She's not going to plead to keep her job. She's not going to prostrate herself and beg forgiveness. She's defiant about 2000: She simply wanted to make a ballot that elderly voters could easily read.
"I don't feel guilty. I did what I thought was best at the time," she says.
Her chief antagonist at the moment is Robert Wexler, the combative Democratic congressman from the retiree-heavy 19th District of Florida. Compactly built, with brushed-back hair and a battle-ready voice, Wexler came to prominence during President Clinton's impeachment year, and during the Florida recount became a fixture on the nightly cable yelling shows.
Wexler has put his political machine behind Arthur Anderson, a soft-spoken African American professor who is challenging LePore for supervisor of elections. Wexler is also spearheading a lawsuit alleging that the touch-screen voting machines in Palm Beach County and 14 other Florida counties are unconstitutional because they leave no paper trail for individual ballots. They can't be subject to a manual recount, as Florida law requires, he argues.
The touch-screen machines have ignited controversy across the country. They have some obvious virtues, such as preventing voters from accidentally voting twice in a single race. They work like ATMs. Slip in a plastic card, see your choices, touch the screen. Critics argue that the software in the machine could be accidentally or deliberately corrupted, and California has already decertified one brand of machine (different from that used in Florida) after a rash of problems in recent elections.
LePore says the machines have been used successfully in more than 150 local and state elections since 2002, including, she notes pointedly, "one in which Mr. Wexler was reelected. Does that mean the machines work?"
LePore and Wexler used to be friends. No more. Her name is the first among the defendants in his federal suit. And he hasn't forgotten the 2000 election. The congressman says, "I think it's fair to say Theresa LePore's mistake resulted in the wrong man becoming president."
When designing the ballot in 2000, LePore faced a dilemma. Florida had made it easier for fringe candidates to get on the presidential ballot. She had to find a place not only for George W. Bush and Al Gore and their running mates, and Reform Party candidate Patrick Buchanan and Green Party candidate Ralph Nader, but also for six other candidates and their running mates. She feared that the conventional approach, putting the names on the left, with punch holes on the right, would result in type too small to be seen by the many retirees of Palm Beach County.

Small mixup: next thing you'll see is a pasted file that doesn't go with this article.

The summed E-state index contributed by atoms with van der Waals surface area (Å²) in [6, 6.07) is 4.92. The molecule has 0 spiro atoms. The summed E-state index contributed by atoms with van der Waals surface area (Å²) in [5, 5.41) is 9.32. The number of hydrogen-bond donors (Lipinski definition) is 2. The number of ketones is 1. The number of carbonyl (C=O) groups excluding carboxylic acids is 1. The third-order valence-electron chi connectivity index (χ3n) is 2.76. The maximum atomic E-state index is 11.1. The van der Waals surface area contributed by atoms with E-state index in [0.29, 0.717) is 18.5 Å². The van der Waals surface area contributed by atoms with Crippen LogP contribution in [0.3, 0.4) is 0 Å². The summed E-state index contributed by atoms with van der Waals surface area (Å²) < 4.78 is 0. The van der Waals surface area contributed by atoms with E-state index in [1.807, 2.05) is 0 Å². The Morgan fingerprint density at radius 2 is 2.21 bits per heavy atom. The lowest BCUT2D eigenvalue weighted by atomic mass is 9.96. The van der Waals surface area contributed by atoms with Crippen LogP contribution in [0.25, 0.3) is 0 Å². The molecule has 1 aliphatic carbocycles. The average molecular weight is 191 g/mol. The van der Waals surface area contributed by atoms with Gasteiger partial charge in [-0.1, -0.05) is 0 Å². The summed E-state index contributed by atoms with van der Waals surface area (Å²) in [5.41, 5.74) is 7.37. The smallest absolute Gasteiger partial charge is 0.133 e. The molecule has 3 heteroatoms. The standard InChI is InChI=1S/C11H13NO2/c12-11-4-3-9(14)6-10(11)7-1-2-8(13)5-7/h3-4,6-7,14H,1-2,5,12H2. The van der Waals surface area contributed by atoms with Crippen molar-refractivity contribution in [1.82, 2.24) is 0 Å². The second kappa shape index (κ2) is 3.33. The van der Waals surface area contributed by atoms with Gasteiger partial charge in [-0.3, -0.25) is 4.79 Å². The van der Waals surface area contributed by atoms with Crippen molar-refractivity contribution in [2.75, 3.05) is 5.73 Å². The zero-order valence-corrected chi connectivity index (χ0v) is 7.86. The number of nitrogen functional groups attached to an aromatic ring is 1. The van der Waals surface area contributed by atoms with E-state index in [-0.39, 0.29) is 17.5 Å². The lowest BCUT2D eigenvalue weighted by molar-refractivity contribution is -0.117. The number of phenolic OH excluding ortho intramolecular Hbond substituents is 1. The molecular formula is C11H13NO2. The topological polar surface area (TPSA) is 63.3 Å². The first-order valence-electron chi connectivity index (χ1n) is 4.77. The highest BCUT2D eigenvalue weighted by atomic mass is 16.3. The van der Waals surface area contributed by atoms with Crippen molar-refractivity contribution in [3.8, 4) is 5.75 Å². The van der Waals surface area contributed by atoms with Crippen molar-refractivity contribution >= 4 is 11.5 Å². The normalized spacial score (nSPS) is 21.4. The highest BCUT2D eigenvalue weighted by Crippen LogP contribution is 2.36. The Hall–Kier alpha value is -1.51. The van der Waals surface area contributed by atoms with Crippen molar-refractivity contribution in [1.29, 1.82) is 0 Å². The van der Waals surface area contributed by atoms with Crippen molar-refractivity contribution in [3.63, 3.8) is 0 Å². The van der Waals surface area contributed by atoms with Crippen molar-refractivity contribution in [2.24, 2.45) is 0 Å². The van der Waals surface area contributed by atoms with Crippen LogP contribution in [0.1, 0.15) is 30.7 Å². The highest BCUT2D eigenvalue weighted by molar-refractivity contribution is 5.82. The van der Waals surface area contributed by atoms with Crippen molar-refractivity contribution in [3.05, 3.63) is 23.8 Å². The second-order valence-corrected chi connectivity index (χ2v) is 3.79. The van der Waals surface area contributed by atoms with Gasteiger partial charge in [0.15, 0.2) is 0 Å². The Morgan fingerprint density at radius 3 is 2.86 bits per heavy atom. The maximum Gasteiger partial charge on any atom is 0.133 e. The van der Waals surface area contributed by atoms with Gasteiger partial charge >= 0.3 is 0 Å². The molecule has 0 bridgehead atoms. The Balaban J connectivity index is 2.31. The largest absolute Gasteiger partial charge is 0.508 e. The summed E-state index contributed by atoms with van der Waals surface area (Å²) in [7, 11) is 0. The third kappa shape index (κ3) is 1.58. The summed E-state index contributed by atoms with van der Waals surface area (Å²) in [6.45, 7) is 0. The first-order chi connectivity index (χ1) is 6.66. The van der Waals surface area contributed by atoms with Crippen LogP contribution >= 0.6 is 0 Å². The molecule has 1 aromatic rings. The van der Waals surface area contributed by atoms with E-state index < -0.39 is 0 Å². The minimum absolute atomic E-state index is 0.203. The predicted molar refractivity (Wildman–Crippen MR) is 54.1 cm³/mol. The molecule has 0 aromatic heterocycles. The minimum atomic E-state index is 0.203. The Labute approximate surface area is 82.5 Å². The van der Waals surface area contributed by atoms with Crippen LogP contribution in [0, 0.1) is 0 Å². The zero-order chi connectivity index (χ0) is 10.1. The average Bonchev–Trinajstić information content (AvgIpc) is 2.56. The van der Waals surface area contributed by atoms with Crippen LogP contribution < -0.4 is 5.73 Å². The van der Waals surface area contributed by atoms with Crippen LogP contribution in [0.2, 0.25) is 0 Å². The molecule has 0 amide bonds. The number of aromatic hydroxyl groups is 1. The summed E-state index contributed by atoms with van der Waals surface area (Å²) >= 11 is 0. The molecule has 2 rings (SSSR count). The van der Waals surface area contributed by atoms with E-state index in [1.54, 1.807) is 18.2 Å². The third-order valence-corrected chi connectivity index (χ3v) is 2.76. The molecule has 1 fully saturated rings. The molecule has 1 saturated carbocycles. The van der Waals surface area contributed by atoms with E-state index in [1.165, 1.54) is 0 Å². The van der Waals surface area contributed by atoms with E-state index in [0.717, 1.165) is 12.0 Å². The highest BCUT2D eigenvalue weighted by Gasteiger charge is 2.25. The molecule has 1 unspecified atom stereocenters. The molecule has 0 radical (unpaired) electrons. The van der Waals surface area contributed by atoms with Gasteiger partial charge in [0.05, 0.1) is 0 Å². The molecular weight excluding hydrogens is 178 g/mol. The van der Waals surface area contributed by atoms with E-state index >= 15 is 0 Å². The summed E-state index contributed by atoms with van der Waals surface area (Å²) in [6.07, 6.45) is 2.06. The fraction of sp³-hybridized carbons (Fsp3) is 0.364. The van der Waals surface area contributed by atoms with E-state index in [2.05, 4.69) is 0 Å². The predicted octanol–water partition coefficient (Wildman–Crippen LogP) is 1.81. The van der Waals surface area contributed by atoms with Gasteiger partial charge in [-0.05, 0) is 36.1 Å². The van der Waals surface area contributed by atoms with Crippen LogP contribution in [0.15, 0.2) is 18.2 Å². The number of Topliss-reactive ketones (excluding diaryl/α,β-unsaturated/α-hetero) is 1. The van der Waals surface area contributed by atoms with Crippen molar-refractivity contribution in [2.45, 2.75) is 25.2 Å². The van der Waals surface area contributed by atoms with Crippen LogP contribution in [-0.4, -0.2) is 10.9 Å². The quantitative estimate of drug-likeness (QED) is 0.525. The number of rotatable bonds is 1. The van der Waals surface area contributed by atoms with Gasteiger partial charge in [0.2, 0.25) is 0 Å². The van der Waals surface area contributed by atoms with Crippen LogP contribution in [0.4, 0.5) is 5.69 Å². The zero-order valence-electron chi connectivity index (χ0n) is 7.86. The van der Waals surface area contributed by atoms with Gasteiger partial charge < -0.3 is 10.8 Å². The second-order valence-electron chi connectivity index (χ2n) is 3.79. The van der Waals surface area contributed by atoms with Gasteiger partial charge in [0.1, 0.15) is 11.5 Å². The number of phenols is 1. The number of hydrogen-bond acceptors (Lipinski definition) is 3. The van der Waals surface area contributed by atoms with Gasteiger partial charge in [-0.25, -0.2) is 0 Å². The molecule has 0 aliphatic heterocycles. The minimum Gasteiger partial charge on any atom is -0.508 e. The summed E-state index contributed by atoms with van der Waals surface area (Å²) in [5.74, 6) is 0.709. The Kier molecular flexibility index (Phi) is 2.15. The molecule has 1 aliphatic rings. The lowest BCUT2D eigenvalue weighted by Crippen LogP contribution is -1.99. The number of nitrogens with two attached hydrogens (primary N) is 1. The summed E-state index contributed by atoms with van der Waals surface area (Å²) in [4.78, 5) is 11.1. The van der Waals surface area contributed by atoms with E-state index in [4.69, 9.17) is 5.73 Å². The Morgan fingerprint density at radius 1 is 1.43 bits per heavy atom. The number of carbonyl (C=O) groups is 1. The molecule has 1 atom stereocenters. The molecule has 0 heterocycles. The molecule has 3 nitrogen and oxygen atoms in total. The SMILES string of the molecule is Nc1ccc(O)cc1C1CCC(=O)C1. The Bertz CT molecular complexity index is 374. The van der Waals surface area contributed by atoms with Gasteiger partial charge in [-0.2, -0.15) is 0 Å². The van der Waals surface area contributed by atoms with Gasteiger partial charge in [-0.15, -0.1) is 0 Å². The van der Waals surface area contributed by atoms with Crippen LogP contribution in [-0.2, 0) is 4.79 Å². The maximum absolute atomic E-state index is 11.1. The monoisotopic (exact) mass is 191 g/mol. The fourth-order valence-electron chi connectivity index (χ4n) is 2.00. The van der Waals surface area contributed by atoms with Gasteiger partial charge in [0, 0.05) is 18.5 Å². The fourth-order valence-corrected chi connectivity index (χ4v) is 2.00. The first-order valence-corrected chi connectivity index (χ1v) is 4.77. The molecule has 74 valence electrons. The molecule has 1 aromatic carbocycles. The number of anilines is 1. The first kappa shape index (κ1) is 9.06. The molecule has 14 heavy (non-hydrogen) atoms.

She decided to use a "facing page ballot" (the term "butterfly ballot" is a media invention, she says) in which the candidates would be distributed across two facing pages, with punch holes in the center and arrows pointing to the holes from either side. Such ballots had been used in elections in several states, even in Palm Beach County. She mailed a sample to various local officials and no one squawked.
Bush's name came first on the left page, with Dick Cheney's name in smaller type below, and Gore came second, paired with running mate Joe Lieberman. But although Bush's name corresponded to the first hole, Gore's corresponded to the third hole -- with an arrow pointing to it. The second hole was aligned with the name of Reform Party candidate Patrick Buchanan, over on the right page.
The vast majority of Palm Beach County voters did, in fact, grasp the design. But the error rate was still alarmingly high. Lois Frankel, at that time the Democratic leader of the Florida House, believes she was one of the thousands of voters who accidentally punched the hole for Buchanan. The conservative commentator and frequent critic of Israel received several thousand unexpected votes in the predominantly Democratic county, many from heavily Jewish precincts -- votes that were probably intended for Gore and his Jewish running mate.
Thousands more voters, for reasons that remain unclear, punched more than one hole. Perhaps they thought they needed to vote for both the presidential candidate and his running mate. Or perhaps they felt that there were two holes aligned with the name of the candidate they favored. A subsequent analysis of these "overvotes" by the Palm Beach Post concluded that, after factoring in overvotes probably meant for Bush, the butterfly ballot cost Gore 6,607 net votes.
"Not many people can say they changed the history of the world, but Theresa LePore can say that," says Frankel.
LePore doesn't agree. Sure, she says, more people left the polls in Florida thinking they'd voted for Gore than for Bush. But there were other voting problems in Florida. Duval County had another confusing ballot design, with presidential candidates listed on two separate pages. Thousands of voters cast two votes for president.
© 2004 The Washington Post Company